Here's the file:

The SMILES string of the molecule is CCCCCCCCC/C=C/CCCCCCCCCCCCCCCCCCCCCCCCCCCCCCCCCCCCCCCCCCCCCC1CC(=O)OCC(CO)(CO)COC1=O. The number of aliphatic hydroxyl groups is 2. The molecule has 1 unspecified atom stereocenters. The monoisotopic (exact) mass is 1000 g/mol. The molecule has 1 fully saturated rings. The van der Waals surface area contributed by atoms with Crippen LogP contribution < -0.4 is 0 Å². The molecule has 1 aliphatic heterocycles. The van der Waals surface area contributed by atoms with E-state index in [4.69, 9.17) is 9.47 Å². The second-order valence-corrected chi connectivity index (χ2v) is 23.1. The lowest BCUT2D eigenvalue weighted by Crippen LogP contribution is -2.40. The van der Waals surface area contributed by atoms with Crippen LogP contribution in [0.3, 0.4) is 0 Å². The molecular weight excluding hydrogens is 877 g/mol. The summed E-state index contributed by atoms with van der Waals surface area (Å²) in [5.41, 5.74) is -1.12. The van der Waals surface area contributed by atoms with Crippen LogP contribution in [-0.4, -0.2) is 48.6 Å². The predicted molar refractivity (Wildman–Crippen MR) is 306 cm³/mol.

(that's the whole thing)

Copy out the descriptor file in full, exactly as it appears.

The SMILES string of the molecule is CCCCCCCCC/C=C/CCCCCCCCCCCCCCCCCCCCCCCCCCCCCCCCCCCCCCCCCCCCCC1CC(=O)OCC(CO)(CO)COC1=O. The number of aliphatic hydroxyl groups is 2. The molecule has 1 unspecified atom stereocenters. The monoisotopic (exact) mass is 1000 g/mol. The molecule has 1 fully saturated rings. The van der Waals surface area contributed by atoms with Crippen LogP contribution < -0.4 is 0 Å². The molecule has 1 aliphatic heterocycles. The van der Waals surface area contributed by atoms with E-state index in [4.69, 9.17) is 9.47 Å². The second-order valence-corrected chi connectivity index (χ2v) is 23.1. The lowest BCUT2D eigenvalue weighted by Crippen LogP contribution is -2.40. The van der Waals surface area contributed by atoms with Crippen LogP contribution in [0.3, 0.4) is 0 Å². The molecular weight excluding hydrogens is 877 g/mol. The summed E-state index contributed by atoms with van der Waals surface area (Å²) in [5.41, 5.74) is -1.12. The van der Waals surface area contributed by atoms with Crippen LogP contribution in [-0.4, -0.2) is 48.6 Å². The predicted molar refractivity (Wildman–Crippen MR) is 306 cm³/mol.